Defining the roles of arrestin2 and arrestin3 in vasoconstrictor receptor desensitization in hypertension.
Bottom Line: Desensitization of UTP-stimulated vessel contractions was increased in 12-wk-old (but not 6-wk-old) SHR animals.In conclusion, arrestin2 and 3 expression is elevated in resistance arteries during the emergence of the early hypertensive phenotype, which underlies an enhanced ability to desensitize vasoconstrictor signaling and vessel contraction.Such regulatory changes may act to compensate for increased vasoconstrictor-induced vessel contraction.
Affiliation: Department of Cell Physiology and Pharmacology, University of Leicester, Leicester, United Kingdom; and email@example.com.Show MeSH
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Mentions: Analysis of protein expression in the resistance arteries of the mesenteric tree of 6-wk-old animals showed there were no significant differences in arrestin expression in the vessels of SHR and WKY at this age (Fig. 1, A and B). Arrestin expression was also similar in aortae from 6-wk-old SHR and WKY animals (Fig. 1, C and D). At 12 wk of age, SHRs displayed significantly increased heart weight-to-body weight ratio compared with WKY rats (data not shown). In contrast to our findings in 6-wk-old animals, arrestin2 expression was significantly increased in both mesenteric vessels and aortae of 12-wk-old SHR compared with WKY rats (Fig. 1, A–D), with the highest expression being observed in SHR mesentery. Interestingly, arrestin3 expression was only significantly elevated in SHR mesentery (Fig. 1). No changes in arrestin2/3 expression were observed in other smooth muscle types (colon, bladder) or in the heart (Fig. 2), suggesting that the increases in arrestin isoform expression in arterial smooth muscle are tissue- and phenotype-specific changes. Importantly, the observed ex vivo differences in arrestin expression were preserved in mesenteric arterial smooth muscle cells (MSMC) isolated from 12-wk-old animals and maintained for 7 days under our culture conditions (Fig. 1, A and B).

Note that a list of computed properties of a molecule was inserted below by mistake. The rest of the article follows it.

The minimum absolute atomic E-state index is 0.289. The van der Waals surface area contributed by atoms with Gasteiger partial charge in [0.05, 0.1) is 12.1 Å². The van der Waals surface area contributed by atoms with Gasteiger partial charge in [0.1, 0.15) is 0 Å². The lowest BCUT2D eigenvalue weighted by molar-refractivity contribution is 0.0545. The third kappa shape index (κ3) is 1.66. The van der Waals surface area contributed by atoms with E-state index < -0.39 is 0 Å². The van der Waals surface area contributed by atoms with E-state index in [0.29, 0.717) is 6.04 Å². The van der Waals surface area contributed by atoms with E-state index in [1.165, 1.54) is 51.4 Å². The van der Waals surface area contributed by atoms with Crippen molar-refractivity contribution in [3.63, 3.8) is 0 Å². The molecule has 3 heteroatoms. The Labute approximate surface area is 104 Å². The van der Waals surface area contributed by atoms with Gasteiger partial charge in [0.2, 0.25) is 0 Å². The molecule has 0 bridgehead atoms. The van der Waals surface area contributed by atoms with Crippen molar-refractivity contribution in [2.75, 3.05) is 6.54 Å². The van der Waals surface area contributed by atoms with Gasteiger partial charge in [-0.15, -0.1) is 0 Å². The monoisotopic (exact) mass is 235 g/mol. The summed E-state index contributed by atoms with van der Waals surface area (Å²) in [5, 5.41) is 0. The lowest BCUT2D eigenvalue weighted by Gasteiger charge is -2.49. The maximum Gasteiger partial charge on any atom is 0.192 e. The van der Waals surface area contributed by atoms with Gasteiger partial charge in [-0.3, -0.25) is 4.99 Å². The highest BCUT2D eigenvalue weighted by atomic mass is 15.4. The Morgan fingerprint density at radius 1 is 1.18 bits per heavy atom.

Affiliation: Department of Cell Physiology and Pharmacology, University of Leicester, Leicester, United Kingdom; and firstname.lastname@example.org.